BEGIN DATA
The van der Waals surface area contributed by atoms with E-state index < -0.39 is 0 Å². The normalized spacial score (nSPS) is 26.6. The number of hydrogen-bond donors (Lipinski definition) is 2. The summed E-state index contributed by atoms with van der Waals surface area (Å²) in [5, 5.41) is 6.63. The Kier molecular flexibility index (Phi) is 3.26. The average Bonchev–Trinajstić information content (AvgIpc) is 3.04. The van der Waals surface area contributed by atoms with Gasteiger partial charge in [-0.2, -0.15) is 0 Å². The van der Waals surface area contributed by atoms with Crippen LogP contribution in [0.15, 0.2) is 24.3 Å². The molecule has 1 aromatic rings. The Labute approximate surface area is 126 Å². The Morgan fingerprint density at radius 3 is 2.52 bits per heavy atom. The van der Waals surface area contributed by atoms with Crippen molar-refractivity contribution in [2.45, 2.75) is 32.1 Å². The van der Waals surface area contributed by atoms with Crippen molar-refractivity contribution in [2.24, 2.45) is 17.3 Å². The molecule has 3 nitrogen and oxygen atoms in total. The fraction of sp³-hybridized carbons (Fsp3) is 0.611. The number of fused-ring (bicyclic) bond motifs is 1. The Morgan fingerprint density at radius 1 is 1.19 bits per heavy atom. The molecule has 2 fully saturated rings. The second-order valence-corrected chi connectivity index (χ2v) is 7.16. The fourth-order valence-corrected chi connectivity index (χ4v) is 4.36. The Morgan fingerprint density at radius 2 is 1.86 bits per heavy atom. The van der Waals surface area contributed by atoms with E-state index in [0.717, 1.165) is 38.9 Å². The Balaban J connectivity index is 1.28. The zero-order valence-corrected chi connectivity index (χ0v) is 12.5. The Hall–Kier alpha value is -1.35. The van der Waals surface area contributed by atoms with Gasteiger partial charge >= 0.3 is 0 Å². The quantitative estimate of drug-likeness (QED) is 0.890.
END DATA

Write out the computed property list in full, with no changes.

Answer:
The van der Waals surface area contributed by atoms with E-state index < -0.39 is 0 Å². The normalized spacial score (nSPS) is 26.6. The number of hydrogen-bond donors (Lipinski definition) is 2. The summed E-state index contributed by atoms with van der Waals surface area (Å²) in [5, 5.41) is 6.63. The Kier molecular flexibility index (Phi) is 3.26. The average Bonchev–Trinajstić information content (AvgIpc) is 3.04. The van der Waals surface area contributed by atoms with Gasteiger partial charge in [-0.2, -0.15) is 0 Å². The van der Waals surface area contributed by atoms with Crippen LogP contribution in [0.15, 0.2) is 24.3 Å². The molecule has 1 aromatic rings. The Labute approximate surface area is 126 Å². The Morgan fingerprint density at radius 3 is 2.52 bits per heavy atom. The van der Waals surface area contributed by atoms with Crippen molar-refractivity contribution in [2.45, 2.75) is 32.1 Å². The van der Waals surface area contributed by atoms with Crippen molar-refractivity contribution in [2.24, 2.45) is 17.3 Å². The molecule has 3 nitrogen and oxygen atoms in total. The fraction of sp³-hybridized carbons (Fsp3) is 0.611. The number of fused-ring (bicyclic) bond motifs is 1. The Morgan fingerprint density at radius 1 is 1.19 bits per heavy atom. The molecule has 2 fully saturated rings. The second-order valence-corrected chi connectivity index (χ2v) is 7.16. The fourth-order valence-corrected chi connectivity index (χ4v) is 4.36. The Morgan fingerprint density at radius 2 is 1.86 bits per heavy atom. The van der Waals surface area contributed by atoms with E-state index in [0.717, 1.165) is 38.9 Å². The Balaban J connectivity index is 1.28. The zero-order valence-corrected chi connectivity index (χ0v) is 12.5. The Hall–Kier alpha value is -1.35. The van der Waals surface area contributed by atoms with Gasteiger partial charge >= 0.3 is 0 Å². The quantitative estimate of drug-likeness (QED) is 0.890.